Solo Kayak Trip Around Prince Edward Island
Wendy Killoran, a schoolteacher from London, Ontario, completed the first female solo circumnavigation of Prince Edward Island by kayak this summer in just 15 days, a feat she puts down to calm, cool conditions and a near constant tailwind.
It was not her first major trip: In the summer of 2004, Killoran circumnavigated the world’s largest freshwater island, Manitoulin Island. For both trips, she paddled a Current Designs Solstice GTS.
This trip was wilderness paddling combined with few creature comforts…
“I started and ended my circumnavigation of Canada’s smallest province, and only province completely surrounded by water, at Cameron Point, where I found a modest, hospitable B&B at water’s edge (The Beachside B&B) along the Northumberland Strait, and where I was able to leave my vehicle.
“I am fascinated by islands of the world, places with their own unique identities. I chose to paddle around Prince Edward Island, as I wanted to say I’d paddled around an entire province, my primary goal. It was a bonus to be the first female to complete this journey.
“The trip itself was just over 600 kilometers in length, and I stayed to the outside edge of all islands, so that I could meet my primary goal. I was blessed with calm, cool conditions, and if there was wind, it was usually a helpful tailwind. At strategic points in the journey, where challenging conditions were likely, I experienced ideal conditions. As a result, I completed the journey of approximately 600 kilometers in 15 paddling days, with one rest day, journeying from May 25 to June 9, 2005.
“A highlight of the trip were the lobster meals I enjoyed at restaurants along the shoreline, and the lobster presented to me from the boat “Daddy’s Girl”.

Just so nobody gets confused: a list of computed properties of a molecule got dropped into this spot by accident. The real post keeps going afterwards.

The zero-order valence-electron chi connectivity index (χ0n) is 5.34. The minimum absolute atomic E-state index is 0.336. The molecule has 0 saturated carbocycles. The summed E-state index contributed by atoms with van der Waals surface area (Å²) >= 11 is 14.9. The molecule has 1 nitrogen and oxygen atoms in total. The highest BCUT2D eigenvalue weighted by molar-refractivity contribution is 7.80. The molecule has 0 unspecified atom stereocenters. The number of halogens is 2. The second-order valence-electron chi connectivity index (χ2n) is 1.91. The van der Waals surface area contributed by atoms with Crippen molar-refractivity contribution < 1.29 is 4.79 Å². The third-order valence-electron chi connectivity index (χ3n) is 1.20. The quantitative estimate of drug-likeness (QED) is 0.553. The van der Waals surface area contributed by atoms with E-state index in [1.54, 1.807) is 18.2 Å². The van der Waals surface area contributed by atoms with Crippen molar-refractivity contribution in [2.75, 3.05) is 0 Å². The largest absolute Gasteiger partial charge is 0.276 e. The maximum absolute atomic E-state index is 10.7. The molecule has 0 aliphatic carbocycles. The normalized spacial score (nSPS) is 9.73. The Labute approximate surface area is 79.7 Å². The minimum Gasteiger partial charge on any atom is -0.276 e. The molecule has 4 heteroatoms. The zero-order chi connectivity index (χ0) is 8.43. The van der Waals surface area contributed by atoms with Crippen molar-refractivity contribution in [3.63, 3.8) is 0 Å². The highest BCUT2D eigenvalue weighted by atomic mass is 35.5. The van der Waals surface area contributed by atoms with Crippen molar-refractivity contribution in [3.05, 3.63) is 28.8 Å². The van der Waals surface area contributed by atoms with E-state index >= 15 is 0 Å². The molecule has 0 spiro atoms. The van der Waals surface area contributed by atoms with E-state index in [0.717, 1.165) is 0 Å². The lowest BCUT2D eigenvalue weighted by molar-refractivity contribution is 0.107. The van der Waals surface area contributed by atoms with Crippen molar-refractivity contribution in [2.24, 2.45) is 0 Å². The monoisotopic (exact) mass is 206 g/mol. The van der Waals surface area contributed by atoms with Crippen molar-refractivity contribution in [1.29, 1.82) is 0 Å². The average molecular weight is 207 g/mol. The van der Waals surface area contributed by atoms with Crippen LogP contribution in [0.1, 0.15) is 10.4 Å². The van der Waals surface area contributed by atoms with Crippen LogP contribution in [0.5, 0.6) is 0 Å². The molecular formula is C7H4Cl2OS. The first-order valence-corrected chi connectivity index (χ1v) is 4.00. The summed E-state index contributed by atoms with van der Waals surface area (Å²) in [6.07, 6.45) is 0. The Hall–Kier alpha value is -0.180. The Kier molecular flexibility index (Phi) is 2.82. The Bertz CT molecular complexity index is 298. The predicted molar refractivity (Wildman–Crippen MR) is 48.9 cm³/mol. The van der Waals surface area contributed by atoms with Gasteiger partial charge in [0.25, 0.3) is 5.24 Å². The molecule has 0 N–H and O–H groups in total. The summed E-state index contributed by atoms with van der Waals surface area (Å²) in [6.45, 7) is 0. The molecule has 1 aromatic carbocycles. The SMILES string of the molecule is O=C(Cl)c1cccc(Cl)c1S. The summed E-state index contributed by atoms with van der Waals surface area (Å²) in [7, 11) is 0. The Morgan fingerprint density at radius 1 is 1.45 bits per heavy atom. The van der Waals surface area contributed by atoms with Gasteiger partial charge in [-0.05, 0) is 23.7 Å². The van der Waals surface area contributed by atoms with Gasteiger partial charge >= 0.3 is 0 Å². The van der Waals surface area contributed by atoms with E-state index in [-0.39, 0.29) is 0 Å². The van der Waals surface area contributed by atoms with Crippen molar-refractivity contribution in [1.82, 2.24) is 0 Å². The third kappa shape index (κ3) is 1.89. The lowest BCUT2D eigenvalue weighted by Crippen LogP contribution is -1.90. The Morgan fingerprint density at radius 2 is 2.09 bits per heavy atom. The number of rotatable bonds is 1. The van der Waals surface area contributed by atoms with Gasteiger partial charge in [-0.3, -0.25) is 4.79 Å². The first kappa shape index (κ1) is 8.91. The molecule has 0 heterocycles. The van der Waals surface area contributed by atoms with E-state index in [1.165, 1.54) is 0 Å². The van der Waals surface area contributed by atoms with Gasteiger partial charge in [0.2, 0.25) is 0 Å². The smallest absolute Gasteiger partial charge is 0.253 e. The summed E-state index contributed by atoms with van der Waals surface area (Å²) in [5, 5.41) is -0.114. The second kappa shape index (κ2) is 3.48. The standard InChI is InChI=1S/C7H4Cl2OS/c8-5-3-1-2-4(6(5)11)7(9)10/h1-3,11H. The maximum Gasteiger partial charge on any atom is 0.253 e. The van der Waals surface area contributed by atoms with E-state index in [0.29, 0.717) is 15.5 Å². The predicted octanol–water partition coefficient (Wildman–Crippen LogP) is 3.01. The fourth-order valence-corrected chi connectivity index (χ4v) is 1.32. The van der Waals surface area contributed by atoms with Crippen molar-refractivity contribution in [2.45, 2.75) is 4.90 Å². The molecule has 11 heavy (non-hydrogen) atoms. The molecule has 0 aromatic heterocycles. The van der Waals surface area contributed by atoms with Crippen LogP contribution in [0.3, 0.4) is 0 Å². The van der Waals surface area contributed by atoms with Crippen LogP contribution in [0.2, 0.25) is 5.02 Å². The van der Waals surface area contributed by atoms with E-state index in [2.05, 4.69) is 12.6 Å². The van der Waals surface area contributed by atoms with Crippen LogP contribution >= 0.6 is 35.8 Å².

“The quiet solitude of the experience, with the unique perspective of experiencing the island from the outside edge looking inwards, was profound, as I traveled in the shoulder season when most tourists have not arrived at this world-class travel destination. A down point was the often lengthy slogs to bring my kayak and gear above the high tide mark, after 40 to 50 kilometers of paddling, when my energy was drained. The Northumberland Strait in particular is greatly affected by the tide, with extensive shallow shoals, which can create rough conditions. The west to east current in the Northumberland Strait is also quite noticeable. The unprotected north shore is exposed to a huge fetch from the Gulf of St. Lawrence which could create wild seas, but which I didn’t experience.
“I noticed from my unique vantage point that the rate of erosion to P.E.I.’s shoreline is substantial, and that the shoreline is receding at a noticeable rate (estimated at about 1 meter per year), as cottages and lighthouses stood precariously close to the unstable cliff edges. To take advantage of the usual strong winds, North Cape is home to the largest windmill farm in the Maritimes, producing an estimated 8 percent of the province’s electricity.”
She is a member of the Great Lakes Sea Kayaking Association, and her article about the trip is posted on their Web site at www.geocities.com/glska/Autumn05.html.